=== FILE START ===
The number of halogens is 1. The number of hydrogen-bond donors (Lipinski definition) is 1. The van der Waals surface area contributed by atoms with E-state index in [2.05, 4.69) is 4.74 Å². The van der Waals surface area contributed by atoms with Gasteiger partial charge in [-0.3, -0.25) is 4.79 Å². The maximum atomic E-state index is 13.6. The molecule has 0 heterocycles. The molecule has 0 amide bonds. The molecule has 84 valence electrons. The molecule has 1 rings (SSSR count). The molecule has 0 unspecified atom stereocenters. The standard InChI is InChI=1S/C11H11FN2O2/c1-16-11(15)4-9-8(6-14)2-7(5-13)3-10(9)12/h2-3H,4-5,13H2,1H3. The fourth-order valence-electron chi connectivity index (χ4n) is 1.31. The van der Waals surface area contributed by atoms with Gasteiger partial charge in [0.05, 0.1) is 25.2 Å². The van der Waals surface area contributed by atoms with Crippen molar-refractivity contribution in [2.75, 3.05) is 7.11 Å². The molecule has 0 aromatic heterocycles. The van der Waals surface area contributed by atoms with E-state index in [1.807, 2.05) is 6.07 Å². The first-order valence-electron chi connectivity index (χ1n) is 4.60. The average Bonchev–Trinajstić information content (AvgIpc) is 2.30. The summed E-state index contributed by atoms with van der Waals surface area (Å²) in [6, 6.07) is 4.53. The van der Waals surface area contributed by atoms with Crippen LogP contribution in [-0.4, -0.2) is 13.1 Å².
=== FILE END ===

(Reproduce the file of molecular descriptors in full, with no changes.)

The number of halogens is 1. The number of hydrogen-bond donors (Lipinski definition) is 1. The van der Waals surface area contributed by atoms with E-state index in [2.05, 4.69) is 4.74 Å². The van der Waals surface area contributed by atoms with Gasteiger partial charge in [-0.3, -0.25) is 4.79 Å². The maximum atomic E-state index is 13.6. The molecule has 0 heterocycles. The molecule has 0 amide bonds. The molecule has 84 valence electrons. The molecule has 1 rings (SSSR count). The molecule has 0 unspecified atom stereocenters. The standard InChI is InChI=1S/C11H11FN2O2/c1-16-11(15)4-9-8(6-14)2-7(5-13)3-10(9)12/h2-3H,4-5,13H2,1H3. The fourth-order valence-electron chi connectivity index (χ4n) is 1.31. The van der Waals surface area contributed by atoms with Gasteiger partial charge in [0.05, 0.1) is 25.2 Å². The van der Waals surface area contributed by atoms with Crippen molar-refractivity contribution in [2.75, 3.05) is 7.11 Å². The molecule has 0 aromatic heterocycles. The van der Waals surface area contributed by atoms with E-state index in [1.807, 2.05) is 6.07 Å². The first-order valence-electron chi connectivity index (χ1n) is 4.60. The average Bonchev–Trinajstić information content (AvgIpc) is 2.30. The summed E-state index contributed by atoms with van der Waals surface area (Å²) in [6, 6.07) is 4.53. The van der Waals surface area contributed by atoms with Crippen LogP contribution in [-0.4, -0.2) is 13.1 Å².